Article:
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U.S. Lawyer Fighting Boeing Says He Regrets Job Fears

The U.S. lawyer who filed a labor complaint against Boeing Co. (BA) over a nonunion plant the aerospace company opened in South Carolina said he regrets the fear the dispute has caused workers there about their jobs.

“These are difficult economic times, and I truly regret the anxiety this case has caused them and their families,” Lafe Solomon, acting general counsel of the National Labor Relations Board, told a congressional hearing today in the state. “The issuance of the complaint was not intended to harm the workers of South Carolina but rather to protect the rights of workers.”

The NLRB said in the April 20 complaint that Boeing built the nonunion assembly plant for its new 787 Dreamliner in North Charleston, South Carolina, in retaliation for work stoppages by unions at its Seattle-area production hub. At a hearing in North Charleston today before the House Oversight and Government Reform Committee, Republicans pressed Solomon to show evidence the company was punishing the Machinists union.

“Can you name me a single, solitary worker in Washington state” who lost jobs or benefits? asked Representative Trey Gowdy of South Carolina. “Where is the retaliation?”

Solomon repeatedly responded that he couldn’t “at this time” provide evidence of such an effect. “We believe evidence will show Boeing was motivated by retaliation,” he said.

‘Disastrous Consequences’

Republicans who lead the House Oversight and Government Reform Committee called today’s hearing in North Charleston to examine what they called the NLRB’s “unionization through regulation.”

“The disastrous consequences that the effort to penalize Boeing will have on the economy of South Carolina, and the collateral damage that this unprecedented action will have on other right-to-work states, warrants” scrutiny, Representative Darrell Issa of California, the committee’s chairman, said in his opening statement.

Boeing, the world’s largest aerospace company, should be required to build an additional 787 assembly line in Washington state as a remedy, according to Solomon. A hearing on the complaint began June 14 in Seattle before an administrative law judge, who urged the Chicago-based company and the union to settle their differences.

‘Right to Protest’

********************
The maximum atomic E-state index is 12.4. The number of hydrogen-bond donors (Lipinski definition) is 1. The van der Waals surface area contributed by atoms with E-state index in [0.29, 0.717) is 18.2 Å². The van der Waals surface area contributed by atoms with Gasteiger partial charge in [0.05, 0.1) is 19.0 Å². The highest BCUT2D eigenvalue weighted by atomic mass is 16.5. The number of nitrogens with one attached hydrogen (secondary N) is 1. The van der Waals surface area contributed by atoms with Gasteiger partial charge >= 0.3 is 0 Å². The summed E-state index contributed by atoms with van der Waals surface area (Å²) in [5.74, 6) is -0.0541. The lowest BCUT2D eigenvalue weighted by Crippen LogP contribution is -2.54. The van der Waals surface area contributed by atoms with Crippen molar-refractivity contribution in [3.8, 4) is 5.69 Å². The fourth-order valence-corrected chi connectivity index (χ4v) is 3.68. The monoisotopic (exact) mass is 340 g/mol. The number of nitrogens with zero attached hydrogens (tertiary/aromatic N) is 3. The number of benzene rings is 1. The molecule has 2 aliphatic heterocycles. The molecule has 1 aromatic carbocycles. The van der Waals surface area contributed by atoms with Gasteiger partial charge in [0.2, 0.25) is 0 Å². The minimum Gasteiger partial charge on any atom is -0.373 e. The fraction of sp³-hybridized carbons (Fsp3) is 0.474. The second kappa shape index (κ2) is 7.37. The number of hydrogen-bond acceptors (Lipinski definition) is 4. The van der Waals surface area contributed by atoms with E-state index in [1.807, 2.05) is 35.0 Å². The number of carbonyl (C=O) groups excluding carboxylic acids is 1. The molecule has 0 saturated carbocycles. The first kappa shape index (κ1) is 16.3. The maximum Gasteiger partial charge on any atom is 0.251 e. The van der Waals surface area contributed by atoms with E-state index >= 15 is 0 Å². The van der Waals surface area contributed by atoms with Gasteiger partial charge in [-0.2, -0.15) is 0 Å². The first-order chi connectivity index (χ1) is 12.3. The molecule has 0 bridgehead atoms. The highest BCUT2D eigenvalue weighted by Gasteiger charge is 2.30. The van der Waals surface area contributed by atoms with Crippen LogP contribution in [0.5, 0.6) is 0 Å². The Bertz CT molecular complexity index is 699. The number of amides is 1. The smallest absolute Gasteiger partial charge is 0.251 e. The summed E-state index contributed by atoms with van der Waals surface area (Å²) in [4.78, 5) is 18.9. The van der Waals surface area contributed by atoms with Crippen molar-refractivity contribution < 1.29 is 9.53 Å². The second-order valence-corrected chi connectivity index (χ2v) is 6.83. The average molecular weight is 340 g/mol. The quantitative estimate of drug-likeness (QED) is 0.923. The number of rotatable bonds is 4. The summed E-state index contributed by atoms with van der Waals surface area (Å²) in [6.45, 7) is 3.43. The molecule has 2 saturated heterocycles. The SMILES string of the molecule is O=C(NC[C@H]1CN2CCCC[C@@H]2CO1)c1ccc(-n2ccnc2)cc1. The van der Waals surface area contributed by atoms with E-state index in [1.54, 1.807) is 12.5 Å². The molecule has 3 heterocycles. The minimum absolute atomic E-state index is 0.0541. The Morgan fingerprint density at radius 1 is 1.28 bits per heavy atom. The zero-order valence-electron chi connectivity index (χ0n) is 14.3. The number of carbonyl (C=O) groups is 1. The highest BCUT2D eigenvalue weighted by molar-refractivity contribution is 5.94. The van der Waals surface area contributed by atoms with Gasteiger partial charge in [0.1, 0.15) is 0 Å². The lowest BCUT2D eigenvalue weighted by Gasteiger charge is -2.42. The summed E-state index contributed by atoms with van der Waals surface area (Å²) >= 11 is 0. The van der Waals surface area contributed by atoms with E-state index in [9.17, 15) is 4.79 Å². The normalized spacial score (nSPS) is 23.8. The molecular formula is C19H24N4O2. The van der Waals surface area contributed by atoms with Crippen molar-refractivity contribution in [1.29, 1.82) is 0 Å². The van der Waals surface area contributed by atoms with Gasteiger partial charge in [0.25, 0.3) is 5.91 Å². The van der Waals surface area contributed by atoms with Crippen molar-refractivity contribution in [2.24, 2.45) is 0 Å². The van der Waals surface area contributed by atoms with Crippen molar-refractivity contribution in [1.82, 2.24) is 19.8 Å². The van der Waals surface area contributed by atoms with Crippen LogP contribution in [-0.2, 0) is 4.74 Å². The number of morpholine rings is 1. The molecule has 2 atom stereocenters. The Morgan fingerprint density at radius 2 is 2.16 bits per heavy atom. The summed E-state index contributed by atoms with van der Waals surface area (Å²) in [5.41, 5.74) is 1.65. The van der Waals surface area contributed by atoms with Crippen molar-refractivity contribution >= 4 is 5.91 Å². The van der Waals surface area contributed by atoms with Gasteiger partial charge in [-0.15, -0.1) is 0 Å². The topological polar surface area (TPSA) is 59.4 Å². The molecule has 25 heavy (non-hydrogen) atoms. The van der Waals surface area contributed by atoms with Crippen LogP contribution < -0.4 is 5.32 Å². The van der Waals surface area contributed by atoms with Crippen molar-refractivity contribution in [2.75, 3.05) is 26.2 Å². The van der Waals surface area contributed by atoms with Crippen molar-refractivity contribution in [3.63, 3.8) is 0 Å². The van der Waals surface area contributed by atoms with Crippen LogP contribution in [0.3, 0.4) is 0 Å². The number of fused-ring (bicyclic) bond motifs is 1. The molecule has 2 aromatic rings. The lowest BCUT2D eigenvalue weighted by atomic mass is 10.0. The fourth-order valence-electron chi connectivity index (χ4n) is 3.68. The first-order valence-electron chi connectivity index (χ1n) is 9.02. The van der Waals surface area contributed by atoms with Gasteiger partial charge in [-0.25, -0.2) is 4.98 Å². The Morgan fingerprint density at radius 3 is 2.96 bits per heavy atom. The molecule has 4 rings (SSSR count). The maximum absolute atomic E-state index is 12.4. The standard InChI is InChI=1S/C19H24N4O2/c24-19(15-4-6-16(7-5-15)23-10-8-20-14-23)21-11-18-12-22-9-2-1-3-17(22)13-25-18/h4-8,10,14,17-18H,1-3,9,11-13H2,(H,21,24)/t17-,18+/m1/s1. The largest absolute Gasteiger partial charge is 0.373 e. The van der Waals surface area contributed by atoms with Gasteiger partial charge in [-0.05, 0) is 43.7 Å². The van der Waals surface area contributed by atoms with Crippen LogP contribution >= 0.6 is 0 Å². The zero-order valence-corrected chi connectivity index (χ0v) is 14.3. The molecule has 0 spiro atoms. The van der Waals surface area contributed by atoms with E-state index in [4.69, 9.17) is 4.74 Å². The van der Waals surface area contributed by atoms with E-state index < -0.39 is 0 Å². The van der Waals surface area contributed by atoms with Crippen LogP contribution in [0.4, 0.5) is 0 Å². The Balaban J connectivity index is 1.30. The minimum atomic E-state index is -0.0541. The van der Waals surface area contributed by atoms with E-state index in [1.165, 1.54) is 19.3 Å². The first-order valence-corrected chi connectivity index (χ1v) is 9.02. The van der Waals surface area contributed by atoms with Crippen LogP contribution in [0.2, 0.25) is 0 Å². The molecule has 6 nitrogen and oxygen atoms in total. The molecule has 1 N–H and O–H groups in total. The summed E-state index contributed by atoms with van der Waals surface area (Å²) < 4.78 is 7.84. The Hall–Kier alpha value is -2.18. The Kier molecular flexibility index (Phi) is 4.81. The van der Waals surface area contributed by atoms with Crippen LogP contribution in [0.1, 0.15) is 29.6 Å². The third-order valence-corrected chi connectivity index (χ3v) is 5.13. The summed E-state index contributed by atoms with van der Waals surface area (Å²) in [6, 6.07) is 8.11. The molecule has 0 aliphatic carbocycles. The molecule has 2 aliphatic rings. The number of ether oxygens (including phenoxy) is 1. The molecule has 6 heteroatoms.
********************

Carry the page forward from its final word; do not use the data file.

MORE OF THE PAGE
Representative Carolyn Maloney, a New York Democrat, said at today’s committee hearing that the complaint was a legitimate effort to uphold the “right to protest” by union workers. Eleanor Holmes Norton, the delegate representing the District of Colombia, said the hearing appeared “to taint a legal proceeding” by pressuring the labor board.

The case has galvanized Republicans who vowed to block President Barack Obama’s nomination of Solomon, 61, as general counsel and said the agency is favoring labor while hurting business in its investigations of unfair-labor complaints.

“Boeing is being treated unfairly, and if the NLRB has its way, thousands of workers in South Carolina will be forced to pay the price for these frivolous actions,” Senator Lindsey Graham, a South Carolina Republican, said today in a letter to the committee. “South Carolinians will lose their jobs, health care coverage, retirement contributions and other benefits of employment directly as a result of the actions of the NLRB.”

Daley’s Boeing Role

The government complaint is “especially astounding” considering that William Daley, who is now Obama’s chief of staff, was on Boeing’s board when the decision was made to open the South Carolina plant, Graham said.

The NLRB complaint was issued only after the parties failed to resolve the dispute, Solomon said in his testimony. He appeared at today’s hearing after the committee threatened him with a subpoena. He wrote Issa on June 10 that he was concerned about lawmakers questioning “an agency acting in its quasi- judicial capacity about its decisions in a pending case.”

The NLRB complaint said statements made by Boeing executives about the disruptive effects of strikes indicate the planemaker built the South Carolina plant to punish union employees in Washington state’s Puget Sound area for exercising their rights. The company has denied anti-union motives.

Communications ‘Permissible’

“It is permissible for employers to communicate to employees and union representatives the economic reasons that are responsible for important business changes,” Philip A. Miscimarra, a partner in Chicago at Morgan Lewis & Bockius LLP, said in prepared testimony. Miscimarra’s clients have included businesses and the U.S. Chamber of Commerce.

“They are violating my right to work with a choice,” Cynthia D. Ramaker, of Ladson, South Carolina, an employee at the nonunion Boeing plant, said of the NLRB in prepared testimony. “Isn’t that what being an American is all about, a choice? That is my right.”

Boeing’s decision to build in South Carolina came after the Machinists’ 26,000 workers stopped work for two months in 2008, their fourth strike since 1989.

The South Carolina factory is the first commercial plant Boeing has built outside of the Seattle area.

To contact the reporters on this story: Holly Rosenkrantz in North Charleston, South Carolina, at

hrosenkrantz@bloomberg.net; Stephanie Armour in Washington at sarmour@bloomberg.net

To contact the editor responsible for this story: Larry Liebert at lliebert@bloomberg.net

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